July 26, 2016

Getting to the full story: AIDS 2016 offers young women’s perspectives in fight against HIV

Written by Amy Rupert, Technical Officer, OPTIONS Consortium, FHI 360

Photo: Leanne Gray/FHI 360

Photo: Leanne Gray/FHI 360

The 21st International AIDS Conference in Durban was a celebration of the progress we have made in the last 16 years since the conference was last held in South Africa. In 2000, there were 3.5 million new HIV infections per year globally and fewer than 10,000 people in Africa were on life-extending antiretroviral therapy (ART).  Today, there are 2 million new infections per year, and of the 17 million people worldwide on ART, 12 million are Africans. We even have two new HIV prevention products with proven efficacy when taken correctly – oral pre-exposure prophylaxis (PrEP) and the dapivirine vaginal ring.

Despite this progress, we know that young women around the world, particularly in sub-Saharan Africa, are two to three times more likely to acquire HIV than young men in their same age group.

In an effort to make unheard voices heard, the OPTIONS Consortium and WHO co-sponsored two workshops at AIDS 2016 that offered a forum for PrEP and ring users to share their thoughts, challenges, and needs regarding their sexual and reproductive health (SRH).

In both workshops, panelists acknowledged that young women need HIV prevention products that are effective and accessible without stigma and discrimination. South African SRH Advocate and ZAZI Champion Nomtika Mjwana mentioned how a young woman in her school uniform often receives judgment from clinic providers, which ultimately causes her to leave the clinic without anything.

“Social and economic factors need to be considered with PrEP and rings. There is no choice without justice,” said Nomtika.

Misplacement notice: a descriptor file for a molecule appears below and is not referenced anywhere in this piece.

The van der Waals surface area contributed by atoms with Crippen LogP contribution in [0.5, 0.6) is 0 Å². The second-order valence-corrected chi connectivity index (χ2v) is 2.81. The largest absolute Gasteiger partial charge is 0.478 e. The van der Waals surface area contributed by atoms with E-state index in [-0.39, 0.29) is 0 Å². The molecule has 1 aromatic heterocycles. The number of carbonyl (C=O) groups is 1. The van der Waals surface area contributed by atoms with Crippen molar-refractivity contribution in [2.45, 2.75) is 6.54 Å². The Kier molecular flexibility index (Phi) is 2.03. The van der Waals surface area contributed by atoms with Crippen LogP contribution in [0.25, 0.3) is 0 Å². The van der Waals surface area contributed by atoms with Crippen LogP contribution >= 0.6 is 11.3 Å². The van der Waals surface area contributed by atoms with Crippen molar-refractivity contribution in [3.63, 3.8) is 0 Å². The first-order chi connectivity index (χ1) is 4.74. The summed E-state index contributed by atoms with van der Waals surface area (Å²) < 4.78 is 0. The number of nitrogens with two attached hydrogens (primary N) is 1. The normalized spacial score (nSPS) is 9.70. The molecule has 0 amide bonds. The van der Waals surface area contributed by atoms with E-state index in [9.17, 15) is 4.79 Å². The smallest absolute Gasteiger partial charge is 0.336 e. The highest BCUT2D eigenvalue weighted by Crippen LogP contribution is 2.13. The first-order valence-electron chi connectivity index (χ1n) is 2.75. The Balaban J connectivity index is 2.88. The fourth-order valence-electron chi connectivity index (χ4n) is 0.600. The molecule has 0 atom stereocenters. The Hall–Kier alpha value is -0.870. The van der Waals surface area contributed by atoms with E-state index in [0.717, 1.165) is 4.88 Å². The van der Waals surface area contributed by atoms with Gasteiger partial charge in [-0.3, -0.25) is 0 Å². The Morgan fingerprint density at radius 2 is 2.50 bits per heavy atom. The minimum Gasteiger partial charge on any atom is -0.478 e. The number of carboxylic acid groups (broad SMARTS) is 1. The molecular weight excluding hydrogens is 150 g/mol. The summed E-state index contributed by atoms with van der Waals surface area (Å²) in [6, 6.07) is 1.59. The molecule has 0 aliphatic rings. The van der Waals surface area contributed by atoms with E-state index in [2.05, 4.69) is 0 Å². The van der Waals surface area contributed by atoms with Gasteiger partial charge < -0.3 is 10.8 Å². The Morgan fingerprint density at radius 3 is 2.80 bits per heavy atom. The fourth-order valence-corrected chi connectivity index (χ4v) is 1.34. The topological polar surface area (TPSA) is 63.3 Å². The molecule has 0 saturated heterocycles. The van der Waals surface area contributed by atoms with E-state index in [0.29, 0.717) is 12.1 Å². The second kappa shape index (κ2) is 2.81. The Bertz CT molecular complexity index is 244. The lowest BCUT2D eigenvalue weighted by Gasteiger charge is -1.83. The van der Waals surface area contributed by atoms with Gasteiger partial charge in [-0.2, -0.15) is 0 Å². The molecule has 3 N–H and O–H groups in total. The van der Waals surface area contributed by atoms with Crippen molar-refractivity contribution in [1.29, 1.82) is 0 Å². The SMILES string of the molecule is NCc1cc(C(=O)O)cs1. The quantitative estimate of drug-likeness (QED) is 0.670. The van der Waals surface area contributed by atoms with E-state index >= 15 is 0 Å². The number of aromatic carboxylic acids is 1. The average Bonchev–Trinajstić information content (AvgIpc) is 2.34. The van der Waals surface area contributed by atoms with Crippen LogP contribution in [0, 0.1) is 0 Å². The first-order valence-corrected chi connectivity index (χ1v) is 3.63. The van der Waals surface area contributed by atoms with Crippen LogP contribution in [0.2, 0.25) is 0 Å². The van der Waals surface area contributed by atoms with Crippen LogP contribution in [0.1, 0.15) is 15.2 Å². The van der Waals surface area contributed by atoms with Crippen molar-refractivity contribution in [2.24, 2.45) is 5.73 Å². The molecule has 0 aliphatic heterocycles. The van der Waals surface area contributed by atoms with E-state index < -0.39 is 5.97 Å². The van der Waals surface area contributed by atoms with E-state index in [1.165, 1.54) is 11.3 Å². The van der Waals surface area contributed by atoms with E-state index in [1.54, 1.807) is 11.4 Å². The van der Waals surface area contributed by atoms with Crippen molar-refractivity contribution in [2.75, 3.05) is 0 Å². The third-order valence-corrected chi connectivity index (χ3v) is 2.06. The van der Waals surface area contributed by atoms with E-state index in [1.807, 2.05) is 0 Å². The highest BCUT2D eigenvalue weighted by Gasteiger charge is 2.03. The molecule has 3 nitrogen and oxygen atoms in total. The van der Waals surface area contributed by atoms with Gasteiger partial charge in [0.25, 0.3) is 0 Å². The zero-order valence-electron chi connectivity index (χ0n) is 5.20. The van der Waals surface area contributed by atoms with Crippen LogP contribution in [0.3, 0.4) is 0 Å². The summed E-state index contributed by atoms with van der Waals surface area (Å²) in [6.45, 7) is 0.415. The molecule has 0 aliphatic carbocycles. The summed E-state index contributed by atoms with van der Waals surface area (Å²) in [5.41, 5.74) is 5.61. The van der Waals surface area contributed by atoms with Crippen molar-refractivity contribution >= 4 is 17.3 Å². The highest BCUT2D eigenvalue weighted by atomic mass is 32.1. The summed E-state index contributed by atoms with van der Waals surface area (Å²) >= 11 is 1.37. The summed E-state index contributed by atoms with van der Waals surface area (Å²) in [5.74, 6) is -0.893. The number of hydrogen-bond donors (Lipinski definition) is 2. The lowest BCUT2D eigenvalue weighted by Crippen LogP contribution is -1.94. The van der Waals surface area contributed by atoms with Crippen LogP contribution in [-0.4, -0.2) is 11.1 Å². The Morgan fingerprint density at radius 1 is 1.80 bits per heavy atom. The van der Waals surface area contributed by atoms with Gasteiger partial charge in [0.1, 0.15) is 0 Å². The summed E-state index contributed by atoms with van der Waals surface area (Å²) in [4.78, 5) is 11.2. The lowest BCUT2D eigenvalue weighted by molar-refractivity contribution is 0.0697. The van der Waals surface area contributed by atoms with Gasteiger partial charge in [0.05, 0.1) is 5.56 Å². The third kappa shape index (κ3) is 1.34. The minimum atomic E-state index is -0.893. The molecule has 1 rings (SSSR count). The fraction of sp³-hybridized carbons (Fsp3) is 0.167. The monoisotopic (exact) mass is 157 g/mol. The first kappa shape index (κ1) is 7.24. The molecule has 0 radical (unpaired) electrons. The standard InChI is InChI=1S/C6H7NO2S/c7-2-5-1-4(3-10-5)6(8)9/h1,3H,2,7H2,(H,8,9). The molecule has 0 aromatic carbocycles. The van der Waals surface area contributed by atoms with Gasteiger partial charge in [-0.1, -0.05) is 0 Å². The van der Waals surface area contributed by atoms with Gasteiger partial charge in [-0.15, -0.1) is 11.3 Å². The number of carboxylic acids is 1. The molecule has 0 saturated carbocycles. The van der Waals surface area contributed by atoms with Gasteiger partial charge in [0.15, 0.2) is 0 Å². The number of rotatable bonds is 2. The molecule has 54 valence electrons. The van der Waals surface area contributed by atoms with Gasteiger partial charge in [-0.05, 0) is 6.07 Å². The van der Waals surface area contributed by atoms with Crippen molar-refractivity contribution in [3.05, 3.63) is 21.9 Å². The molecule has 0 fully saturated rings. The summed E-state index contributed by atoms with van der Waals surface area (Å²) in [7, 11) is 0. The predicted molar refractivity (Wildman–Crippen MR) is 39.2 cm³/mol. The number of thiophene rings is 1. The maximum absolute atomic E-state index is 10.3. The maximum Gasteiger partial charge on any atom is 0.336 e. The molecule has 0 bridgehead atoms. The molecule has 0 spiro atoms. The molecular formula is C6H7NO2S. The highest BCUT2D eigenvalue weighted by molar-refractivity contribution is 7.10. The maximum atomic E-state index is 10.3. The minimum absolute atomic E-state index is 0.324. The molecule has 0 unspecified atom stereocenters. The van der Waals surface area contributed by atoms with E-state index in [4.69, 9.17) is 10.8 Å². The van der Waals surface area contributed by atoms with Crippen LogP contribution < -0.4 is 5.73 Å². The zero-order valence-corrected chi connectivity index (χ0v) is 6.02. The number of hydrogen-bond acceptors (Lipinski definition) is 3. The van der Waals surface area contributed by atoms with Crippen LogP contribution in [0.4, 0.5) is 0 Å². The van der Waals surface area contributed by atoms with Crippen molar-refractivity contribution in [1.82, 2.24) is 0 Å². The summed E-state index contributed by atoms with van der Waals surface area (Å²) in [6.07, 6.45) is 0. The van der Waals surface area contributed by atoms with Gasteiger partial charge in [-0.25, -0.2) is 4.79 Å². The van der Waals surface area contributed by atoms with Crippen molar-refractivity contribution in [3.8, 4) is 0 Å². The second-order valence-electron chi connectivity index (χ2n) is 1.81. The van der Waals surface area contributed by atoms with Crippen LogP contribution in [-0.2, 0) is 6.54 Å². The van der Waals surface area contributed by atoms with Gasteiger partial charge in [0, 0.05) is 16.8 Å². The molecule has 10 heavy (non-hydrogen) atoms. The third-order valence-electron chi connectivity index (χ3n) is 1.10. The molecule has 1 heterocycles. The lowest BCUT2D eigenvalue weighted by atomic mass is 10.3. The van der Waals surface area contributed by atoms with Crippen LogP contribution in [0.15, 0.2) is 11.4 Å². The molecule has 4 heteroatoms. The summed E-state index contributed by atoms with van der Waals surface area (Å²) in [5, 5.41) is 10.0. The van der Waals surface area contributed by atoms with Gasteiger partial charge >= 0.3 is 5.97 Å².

Similarly, panelists discussed the communication gap that exists from researchers to providers to users.

One PrEP user, Bhule Mabaso, who never participated in a trial or demonstration project, chose to take PrEP on her own. When she went to a private hospital in South Africa and asked for PrEP, the provider misunderstood and thought she was asking for PEP, post-exposure prophylaxis, which is an ART taken after potential exposure to HIV to prevent infection. Bhule had to show the provider CDC’s PrEP information before she could access the daily pills.

“We need greater dialogue between research and civil society, so we’re not only hearing about new research at conferences like this” said Maureen Luba, a women’s health prevention advocate from Malawi.

One SAPPH-IRE PrEP demonstration project participant acknowledged that while she was appreciative to be receiving PrEP, adherence was difficult at first. She noted that her life was hectic, and she credits her ability to take the pill correctly to the support she received from her clinic provider.

“Young women need a tremendous amount of support to adhere to PrEP,” said Bathabile Nyathi.

These PrEP and ring users made it clear that young women want SRH choices to protect themselves but factors, such as stigma and lack of communication and support contribute to their ability to access and adhere to HIV prevention products.

As researchers, implementers and providers, we need to create a greater dialogue among all players at all levels to ultimately create youth friendly services and increased awareness and access to HIV prevention products as they become available.

Learn more about the OPTIONS Consortium.